The state of Texas plans to execute Abel Ochoa Thursday, February 6, 2020 for the 2002 murders of his wife, two daughters, father-in-law, and sister-in-law. Please raise your voice in opposition to this act of state-sanctioned violence.
The Lone Star State does indeed stand alone. It holds the record for the most individuals executed by a state since 1976. When Texas became a state in 1845, hanging was the method used for almost all executions. Texas changed its execution laws in 1923, requiring the executions be carried out with the electric chair. Five executions were the most carried out on a single day in the state, but on several other occasions up until 1951 Texas would conduct multiple executions on one day.
After the 1972 Furman US Supreme Court decision, which annulled most states’ death penalty statutes, 52 inmates in Texas who had been given the death penalty were commuted to life in prison. After a revision of the law, the death penalty was formally reinstated in 1974 but the first execution in Texas would not take place until 1982. Charles Brooks, Jr. became the first person to be judicially executed by lethal injection in the world, and the first African American to be executed in the United States since 1967. Since 1976, Texas has executed over four times more inmates than Virginia (the state with the second-highest number of executions in that time) and nearly 37 times more inmates than California (the state with the largest death row population). Texas’ active use of the death penalty has led death penalty opponents to claim that the state has executed persons who were, in fact, innocent.
However, findings such as this, as well as the work of dedicated anti-death penalty groups may be having an impact. Support for the death penalty in the state seems to be decreasing and use of the penalty as a sentence has declined by more than 70% since 2003.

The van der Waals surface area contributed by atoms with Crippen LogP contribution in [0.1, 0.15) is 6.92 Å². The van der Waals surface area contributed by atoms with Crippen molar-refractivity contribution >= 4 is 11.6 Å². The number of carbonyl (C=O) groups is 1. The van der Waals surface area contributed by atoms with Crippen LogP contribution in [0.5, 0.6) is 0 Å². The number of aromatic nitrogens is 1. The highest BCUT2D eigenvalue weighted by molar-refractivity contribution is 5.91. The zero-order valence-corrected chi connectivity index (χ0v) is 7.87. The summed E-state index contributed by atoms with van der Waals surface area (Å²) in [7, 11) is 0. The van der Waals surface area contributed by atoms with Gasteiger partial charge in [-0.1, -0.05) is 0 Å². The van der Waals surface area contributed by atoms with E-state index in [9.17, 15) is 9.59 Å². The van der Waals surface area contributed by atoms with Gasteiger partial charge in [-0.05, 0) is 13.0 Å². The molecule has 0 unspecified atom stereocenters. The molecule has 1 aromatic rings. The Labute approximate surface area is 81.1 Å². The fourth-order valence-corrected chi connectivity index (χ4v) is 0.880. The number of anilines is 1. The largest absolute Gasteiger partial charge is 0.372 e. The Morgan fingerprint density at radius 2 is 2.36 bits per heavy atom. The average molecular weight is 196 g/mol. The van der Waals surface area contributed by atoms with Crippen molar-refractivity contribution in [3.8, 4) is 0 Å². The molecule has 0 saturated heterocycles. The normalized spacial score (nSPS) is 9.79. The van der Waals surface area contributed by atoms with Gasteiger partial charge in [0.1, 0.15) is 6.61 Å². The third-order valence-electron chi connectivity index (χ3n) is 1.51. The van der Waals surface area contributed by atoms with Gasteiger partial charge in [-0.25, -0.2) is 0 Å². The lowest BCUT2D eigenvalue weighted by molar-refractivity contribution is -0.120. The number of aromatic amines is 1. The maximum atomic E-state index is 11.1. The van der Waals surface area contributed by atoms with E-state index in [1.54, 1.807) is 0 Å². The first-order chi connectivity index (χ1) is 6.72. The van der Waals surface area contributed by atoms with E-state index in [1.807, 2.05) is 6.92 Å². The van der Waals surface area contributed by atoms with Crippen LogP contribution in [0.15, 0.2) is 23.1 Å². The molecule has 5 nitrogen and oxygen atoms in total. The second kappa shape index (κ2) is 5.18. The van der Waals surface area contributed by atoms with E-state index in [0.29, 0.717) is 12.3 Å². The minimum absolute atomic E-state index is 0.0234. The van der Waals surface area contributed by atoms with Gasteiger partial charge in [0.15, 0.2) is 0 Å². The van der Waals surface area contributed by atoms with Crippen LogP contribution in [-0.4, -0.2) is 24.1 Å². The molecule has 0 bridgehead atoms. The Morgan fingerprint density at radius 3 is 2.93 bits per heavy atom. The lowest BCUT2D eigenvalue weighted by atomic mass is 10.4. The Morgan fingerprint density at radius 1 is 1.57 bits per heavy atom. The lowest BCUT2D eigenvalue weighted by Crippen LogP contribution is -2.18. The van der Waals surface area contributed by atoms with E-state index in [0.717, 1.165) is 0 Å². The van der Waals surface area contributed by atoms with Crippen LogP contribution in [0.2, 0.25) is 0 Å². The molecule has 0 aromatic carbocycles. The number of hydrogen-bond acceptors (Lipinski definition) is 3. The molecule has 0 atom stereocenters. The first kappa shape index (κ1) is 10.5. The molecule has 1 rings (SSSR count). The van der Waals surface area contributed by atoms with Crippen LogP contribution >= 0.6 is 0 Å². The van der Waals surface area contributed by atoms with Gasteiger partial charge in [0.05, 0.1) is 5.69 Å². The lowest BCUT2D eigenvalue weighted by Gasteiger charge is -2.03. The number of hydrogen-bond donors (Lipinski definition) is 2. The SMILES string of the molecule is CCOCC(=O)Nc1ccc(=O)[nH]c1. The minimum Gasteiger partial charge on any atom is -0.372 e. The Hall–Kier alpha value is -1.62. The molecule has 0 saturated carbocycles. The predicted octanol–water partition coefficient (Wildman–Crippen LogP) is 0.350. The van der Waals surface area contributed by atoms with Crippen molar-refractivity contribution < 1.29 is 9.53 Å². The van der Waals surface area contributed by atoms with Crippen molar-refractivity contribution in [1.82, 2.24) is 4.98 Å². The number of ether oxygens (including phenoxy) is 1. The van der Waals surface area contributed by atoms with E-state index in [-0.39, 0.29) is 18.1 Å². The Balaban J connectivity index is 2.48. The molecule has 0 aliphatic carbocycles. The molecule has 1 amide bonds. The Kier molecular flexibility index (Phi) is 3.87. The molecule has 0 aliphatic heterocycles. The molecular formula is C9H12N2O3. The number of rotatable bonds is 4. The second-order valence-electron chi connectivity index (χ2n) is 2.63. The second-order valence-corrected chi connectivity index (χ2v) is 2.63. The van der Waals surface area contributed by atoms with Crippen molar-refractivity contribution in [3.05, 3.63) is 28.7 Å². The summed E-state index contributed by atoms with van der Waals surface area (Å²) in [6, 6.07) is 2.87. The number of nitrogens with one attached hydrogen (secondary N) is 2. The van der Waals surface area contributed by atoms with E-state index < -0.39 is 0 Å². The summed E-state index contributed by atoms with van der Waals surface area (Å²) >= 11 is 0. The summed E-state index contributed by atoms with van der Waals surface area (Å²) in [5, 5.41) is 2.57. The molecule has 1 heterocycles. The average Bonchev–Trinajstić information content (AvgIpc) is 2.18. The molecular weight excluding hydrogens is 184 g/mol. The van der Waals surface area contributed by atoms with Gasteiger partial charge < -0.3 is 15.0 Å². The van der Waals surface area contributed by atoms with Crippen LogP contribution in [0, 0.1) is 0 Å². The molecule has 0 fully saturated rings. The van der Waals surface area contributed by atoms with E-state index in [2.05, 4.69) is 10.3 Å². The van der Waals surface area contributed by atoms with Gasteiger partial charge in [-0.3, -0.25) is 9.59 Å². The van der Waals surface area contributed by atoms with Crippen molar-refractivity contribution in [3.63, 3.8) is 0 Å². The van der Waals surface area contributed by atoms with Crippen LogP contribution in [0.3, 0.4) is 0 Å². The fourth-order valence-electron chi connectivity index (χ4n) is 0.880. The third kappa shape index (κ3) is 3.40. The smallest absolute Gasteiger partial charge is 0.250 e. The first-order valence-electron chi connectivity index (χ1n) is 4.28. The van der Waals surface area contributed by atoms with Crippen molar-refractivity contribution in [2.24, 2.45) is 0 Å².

For more information and ways to get involved, contact your state's organizations:
The Texas Mercy Project is an initiative of the Texas Catholic Conference to raise public awareness and provoke collaboration on the issues of criminal justice and the death penalty across the state.
A major function of the Conference is to be the public policy arm of the Conference’s Board of Directors, the bishops of Texas, before the Texas legislature, the Texas delegation in Congress, and state agencies. The public policy issues addressed by the Conference include institutional concerns of the Catholic Church as well as issues related to Catholic moral and social teachings.
The Texas Coalition to Abolish the Death Penalty is a statewide, grassroots membership organization working to end the death penalty in Texas. TCADP engages in outreach, education and advocacy aimed at raising awareness of issues related to the death penalty and mobilizing the citizens of Texas – and their elected officials – to support death penalty repeal legislation.